5 min read

The massive cost of raising a child - and how you can cut it

John Fitzsimons
26 September 2018

It’s not exactly a secret that having kids is expensive, but the actual amount that your darling offspring will cost you may come as something of a surprise.

The costs are particularly steep early on in the child’s life. Latest research found that baby gear - things like buggies, prams, cots and the like - end up costing more than £5,500, while clothes up to the age of five cost over £4,000.

These are staggering amounts, but with a bit of careful planning you can drastically reduce just how much your children set you back.

Go second hand

For example, you can save a small fortune by taking advantage of your friends and family who have already had children by asking if they have any hand-me-downs they can pass on.

I can speak from experience here - we benefited from plenty of barely worn clothes donated from our friends, and have passed on loads of clothing in a similar condition to other friends who are just starting out as parents.

If you don’t have friends that you can turn to, then charity shops are a great resource too. This stretches beyond just clothes too - everything from a buggy to a cot can be nabbed second hand at a fraction of the price, or even for free.

The one thing that it’s recommended that you do buy new is a car seat though, so that you can be confident in its safety standards.

Get help with childcare

The cost of childcare when you head back to work can be astronomical, but there are now a host of government schemes which can help you save a few pennies.

For example, all three and four-year-olds in England qualify for 15 hours a week of free childcare, while those with low incomes can also enjoy some free childcare for two-year-olds. You can actually apply to your council to double this up to 30 hours a week too, so long as you meet certain eligibility criteria.

You may also be able to claim the childcare element of working tax credits, which pays out an average of more than £3,000 a year.

In addition to that, last year the government launched its tax-free childcare scheme, which could help you save 20% on the cost of childcare up to a maximum of £2,000 (or £4,000 if your child has a disability).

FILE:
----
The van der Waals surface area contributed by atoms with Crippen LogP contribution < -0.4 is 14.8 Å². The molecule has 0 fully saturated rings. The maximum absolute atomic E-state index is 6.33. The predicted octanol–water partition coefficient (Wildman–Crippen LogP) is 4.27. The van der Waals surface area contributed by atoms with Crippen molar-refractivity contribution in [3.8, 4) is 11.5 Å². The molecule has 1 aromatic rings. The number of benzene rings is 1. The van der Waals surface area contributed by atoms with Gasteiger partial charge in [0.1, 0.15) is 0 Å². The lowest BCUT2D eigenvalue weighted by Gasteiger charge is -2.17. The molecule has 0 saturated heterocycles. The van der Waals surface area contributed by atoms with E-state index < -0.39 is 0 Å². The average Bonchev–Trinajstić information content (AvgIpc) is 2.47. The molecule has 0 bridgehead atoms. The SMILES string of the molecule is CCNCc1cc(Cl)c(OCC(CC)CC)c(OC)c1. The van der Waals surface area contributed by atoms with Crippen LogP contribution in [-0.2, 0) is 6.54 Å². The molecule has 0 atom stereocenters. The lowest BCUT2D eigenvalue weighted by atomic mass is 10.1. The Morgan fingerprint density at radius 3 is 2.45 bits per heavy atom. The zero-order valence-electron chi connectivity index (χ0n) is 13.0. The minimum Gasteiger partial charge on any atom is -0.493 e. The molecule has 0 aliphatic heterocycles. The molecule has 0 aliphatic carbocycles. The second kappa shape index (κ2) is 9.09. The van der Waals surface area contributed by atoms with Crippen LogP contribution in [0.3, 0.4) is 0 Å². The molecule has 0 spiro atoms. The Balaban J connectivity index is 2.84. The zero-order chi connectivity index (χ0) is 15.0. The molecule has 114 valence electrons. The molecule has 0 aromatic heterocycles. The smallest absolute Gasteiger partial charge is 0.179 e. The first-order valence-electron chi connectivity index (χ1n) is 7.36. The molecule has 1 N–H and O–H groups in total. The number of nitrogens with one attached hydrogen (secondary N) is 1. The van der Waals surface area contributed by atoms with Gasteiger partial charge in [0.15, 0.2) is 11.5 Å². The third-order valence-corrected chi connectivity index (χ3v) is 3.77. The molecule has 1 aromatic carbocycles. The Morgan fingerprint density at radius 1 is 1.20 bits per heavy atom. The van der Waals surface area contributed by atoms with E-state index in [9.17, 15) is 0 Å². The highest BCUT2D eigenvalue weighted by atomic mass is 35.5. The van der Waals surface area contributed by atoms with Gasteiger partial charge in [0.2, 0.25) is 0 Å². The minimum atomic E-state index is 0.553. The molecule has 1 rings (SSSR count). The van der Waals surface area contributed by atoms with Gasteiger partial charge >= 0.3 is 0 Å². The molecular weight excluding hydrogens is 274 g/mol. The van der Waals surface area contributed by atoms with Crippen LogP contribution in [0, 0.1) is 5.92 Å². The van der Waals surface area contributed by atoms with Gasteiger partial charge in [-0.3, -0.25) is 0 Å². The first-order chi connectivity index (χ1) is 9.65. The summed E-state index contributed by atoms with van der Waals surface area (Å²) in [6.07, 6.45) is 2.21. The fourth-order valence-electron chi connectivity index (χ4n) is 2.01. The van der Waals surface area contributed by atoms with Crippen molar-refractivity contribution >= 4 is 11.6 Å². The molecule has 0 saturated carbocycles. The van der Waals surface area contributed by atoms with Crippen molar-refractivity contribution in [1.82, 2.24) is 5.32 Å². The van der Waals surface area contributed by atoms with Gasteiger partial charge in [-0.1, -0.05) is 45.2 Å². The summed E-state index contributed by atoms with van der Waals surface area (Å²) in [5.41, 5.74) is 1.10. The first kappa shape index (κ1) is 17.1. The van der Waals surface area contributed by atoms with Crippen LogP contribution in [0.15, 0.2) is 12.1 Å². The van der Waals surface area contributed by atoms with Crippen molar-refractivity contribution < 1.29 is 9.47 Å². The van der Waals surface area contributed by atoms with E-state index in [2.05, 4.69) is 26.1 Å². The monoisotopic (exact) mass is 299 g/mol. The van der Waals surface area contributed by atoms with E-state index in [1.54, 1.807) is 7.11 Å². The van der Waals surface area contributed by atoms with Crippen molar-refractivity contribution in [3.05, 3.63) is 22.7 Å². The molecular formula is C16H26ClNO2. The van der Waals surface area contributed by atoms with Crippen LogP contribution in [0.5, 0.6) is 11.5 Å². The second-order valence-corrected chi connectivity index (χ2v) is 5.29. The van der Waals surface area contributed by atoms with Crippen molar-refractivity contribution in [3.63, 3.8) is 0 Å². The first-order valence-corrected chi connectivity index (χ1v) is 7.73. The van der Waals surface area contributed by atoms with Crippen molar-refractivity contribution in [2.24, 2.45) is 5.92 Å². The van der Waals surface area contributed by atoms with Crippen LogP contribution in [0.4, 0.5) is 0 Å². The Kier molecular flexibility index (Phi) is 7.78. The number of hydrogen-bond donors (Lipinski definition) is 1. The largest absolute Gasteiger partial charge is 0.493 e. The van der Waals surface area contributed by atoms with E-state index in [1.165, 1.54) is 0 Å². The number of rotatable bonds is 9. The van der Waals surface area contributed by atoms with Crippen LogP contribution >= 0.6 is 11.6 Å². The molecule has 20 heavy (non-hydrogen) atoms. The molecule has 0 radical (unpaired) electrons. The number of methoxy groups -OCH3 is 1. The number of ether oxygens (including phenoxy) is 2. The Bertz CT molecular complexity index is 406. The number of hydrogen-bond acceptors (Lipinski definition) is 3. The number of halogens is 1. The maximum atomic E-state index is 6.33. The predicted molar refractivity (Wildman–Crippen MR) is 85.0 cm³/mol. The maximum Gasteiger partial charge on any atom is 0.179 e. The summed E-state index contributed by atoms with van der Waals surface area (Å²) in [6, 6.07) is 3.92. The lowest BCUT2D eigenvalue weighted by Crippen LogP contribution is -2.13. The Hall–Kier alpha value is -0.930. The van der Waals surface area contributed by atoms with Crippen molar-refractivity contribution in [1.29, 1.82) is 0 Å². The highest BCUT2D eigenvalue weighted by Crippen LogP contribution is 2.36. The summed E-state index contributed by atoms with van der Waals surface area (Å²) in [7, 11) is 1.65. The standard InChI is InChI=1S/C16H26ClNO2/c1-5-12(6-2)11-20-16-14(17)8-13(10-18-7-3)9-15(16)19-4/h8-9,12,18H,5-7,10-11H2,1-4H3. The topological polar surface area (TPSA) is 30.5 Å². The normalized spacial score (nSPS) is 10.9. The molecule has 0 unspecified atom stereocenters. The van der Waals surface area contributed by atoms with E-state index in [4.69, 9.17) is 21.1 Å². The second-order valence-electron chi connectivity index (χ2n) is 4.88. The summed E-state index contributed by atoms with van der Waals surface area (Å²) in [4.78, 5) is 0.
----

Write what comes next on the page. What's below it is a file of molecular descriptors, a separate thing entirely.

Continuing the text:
Start your present shopping early

There is undeniably more magic to Christmas when you have small kids in the house, but it can also seriously hurt your bank balance.

As a result, taking a year-round approach to shopping is a good idea - if you see something in a sale in March that you reckon your kids would appreciate, snap it up and then hide it in a cupboard for a few months.

It’s worth doing something similar with birthdays too.

There are plenty of big shopping bonanza days now, like Black Friday and Amazon Prime Day, which can deliver some seriously big discounts and help you save a packet on presents for the next year.

Get better at budgeting

Perhaps the key to ensuring that having kids doesn’t lead to financial problems is to embrace budgeting. By taking a more proactive approach to monitoring where your money is going, it’s much easier to work out what you can afford on things like days out and holidays.

When Standard Life looked into this area a few years ago, they found that as many as 40% of us don’t bother with any budgeting, for reasons ranging from finding it boring to preferring not to know just what our finances look like.

While that can be understandable, the truth is that by keeping a closer eye on what’s happening to your money, you’ll be able to make it go further.

There are now lots of different banking and budgeting apps that make the process much easier, in some cases even allowing you to move money into specific ‘pots’ for things you’re saving for, such as a family holiday.

It will also help you identify the areas where you may be spending too much and have the opportunity to cut back. This might be by switching to a cheaper supermarket for food, or changing your energy tariff.

Make the most of free and cheap activities

This is another one that comes from experience. Keeping the kids entertained, particularly during the school holidays, can swiftly batter your bank balance. But in reality, it’s often the cheap and free days out that they appreciate more than the ones that cost a packet.

That means taking advantage of things like museums, free festivals and the discounted tickets on offer from major cinema chains during the holidays.

by John Fitzsimons

John Fitzsimons is a freelance financial journalist who has been writing about money for more than a decade. appearing in the likes of the Sunday Times, the Mirror, the Sun and Forbes.

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